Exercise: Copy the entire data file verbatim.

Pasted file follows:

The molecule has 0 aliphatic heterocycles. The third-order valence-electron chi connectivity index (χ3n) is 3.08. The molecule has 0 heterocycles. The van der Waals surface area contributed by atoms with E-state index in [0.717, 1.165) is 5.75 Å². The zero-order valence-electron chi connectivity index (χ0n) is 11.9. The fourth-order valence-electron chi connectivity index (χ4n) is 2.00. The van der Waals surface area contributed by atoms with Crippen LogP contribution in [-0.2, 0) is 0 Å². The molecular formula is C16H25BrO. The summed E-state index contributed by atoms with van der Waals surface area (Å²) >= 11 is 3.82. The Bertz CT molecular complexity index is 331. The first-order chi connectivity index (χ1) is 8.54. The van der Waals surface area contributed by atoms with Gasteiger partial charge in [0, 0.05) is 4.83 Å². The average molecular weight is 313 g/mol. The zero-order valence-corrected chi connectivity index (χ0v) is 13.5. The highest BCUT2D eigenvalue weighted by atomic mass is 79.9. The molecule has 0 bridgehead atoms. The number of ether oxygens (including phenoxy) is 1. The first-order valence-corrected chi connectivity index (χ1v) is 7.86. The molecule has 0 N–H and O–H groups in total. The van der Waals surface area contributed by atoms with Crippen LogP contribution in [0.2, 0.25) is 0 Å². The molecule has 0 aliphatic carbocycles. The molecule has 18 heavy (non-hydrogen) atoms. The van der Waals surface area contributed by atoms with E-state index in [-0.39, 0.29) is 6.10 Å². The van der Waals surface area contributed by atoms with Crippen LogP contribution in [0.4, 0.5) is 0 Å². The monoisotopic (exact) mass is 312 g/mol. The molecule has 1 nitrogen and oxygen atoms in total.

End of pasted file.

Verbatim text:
The molecule has 0 aliphatic heterocycles. The third-order valence-electron chi connectivity index (χ3n) is 3.08. The molecule has 0 heterocycles. The van der Waals surface area contributed by atoms with E-state index in [0.717, 1.165) is 5.75 Å². The zero-order valence-electron chi connectivity index (χ0n) is 11.9. The fourth-order valence-electron chi connectivity index (χ4n) is 2.00. The van der Waals surface area contributed by atoms with Crippen LogP contribution in [-0.2, 0) is 0 Å². The molecular formula is C16H25BrO. The summed E-state index contributed by atoms with van der Waals surface area (Å²) >= 11 is 3.82. The Bertz CT molecular complexity index is 331. The first-order chi connectivity index (χ1) is 8.54. The van der Waals surface area contributed by atoms with Gasteiger partial charge in [0, 0.05) is 4.83 Å². The average molecular weight is 313 g/mol. The zero-order valence-corrected chi connectivity index (χ0v) is 13.5. The highest BCUT2D eigenvalue weighted by atomic mass is 79.9. The molecule has 0 bridgehead atoms. The number of ether oxygens (including phenoxy) is 1. The first-order valence-corrected chi connectivity index (χ1v) is 7.86. The molecule has 0 N–H and O–H groups in total. The van der Waals surface area contributed by atoms with Crippen LogP contribution in [0.2, 0.25) is 0 Å². The molecule has 0 aliphatic carbocycles. The molecule has 18 heavy (non-hydrogen) atoms. The van der Waals surface area contributed by atoms with E-state index in [-0.39, 0.29) is 6.10 Å². The van der Waals surface area contributed by atoms with Crippen LogP contribution in [0.4, 0.5) is 0 Å². The monoisotopic (exact) mass is 312 g/mol. The molecule has 1 nitrogen and oxygen atoms in total.